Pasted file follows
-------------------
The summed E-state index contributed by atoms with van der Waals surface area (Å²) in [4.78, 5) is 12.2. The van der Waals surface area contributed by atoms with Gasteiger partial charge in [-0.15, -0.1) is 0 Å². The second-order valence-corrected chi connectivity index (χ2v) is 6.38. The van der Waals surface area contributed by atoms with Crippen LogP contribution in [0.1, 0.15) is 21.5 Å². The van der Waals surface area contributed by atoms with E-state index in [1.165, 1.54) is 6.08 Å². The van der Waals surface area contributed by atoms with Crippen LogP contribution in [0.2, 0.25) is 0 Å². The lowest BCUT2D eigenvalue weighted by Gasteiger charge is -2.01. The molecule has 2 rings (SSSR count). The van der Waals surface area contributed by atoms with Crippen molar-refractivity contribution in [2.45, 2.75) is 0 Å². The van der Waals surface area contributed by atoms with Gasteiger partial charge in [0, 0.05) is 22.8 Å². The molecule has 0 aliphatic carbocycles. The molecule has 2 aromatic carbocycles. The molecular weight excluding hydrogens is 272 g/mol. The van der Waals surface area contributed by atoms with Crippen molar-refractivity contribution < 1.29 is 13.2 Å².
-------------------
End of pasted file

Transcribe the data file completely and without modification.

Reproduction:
The summed E-state index contributed by atoms with van der Waals surface area (Å²) in [4.78, 5) is 12.2. The van der Waals surface area contributed by atoms with Gasteiger partial charge in [-0.15, -0.1) is 0 Å². The second-order valence-corrected chi connectivity index (χ2v) is 6.38. The van der Waals surface area contributed by atoms with Crippen LogP contribution in [0.1, 0.15) is 21.5 Å². The van der Waals surface area contributed by atoms with E-state index in [1.165, 1.54) is 6.08 Å². The van der Waals surface area contributed by atoms with Crippen LogP contribution in [0.2, 0.25) is 0 Å². The lowest BCUT2D eigenvalue weighted by Gasteiger charge is -2.01. The molecule has 2 rings (SSSR count). The van der Waals surface area contributed by atoms with Crippen molar-refractivity contribution in [2.45, 2.75) is 0 Å². The van der Waals surface area contributed by atoms with Gasteiger partial charge in [0, 0.05) is 22.8 Å². The molecule has 0 aliphatic carbocycles. The molecule has 2 aromatic carbocycles. The molecular weight excluding hydrogens is 272 g/mol. The van der Waals surface area contributed by atoms with Crippen molar-refractivity contribution < 1.29 is 13.2 Å².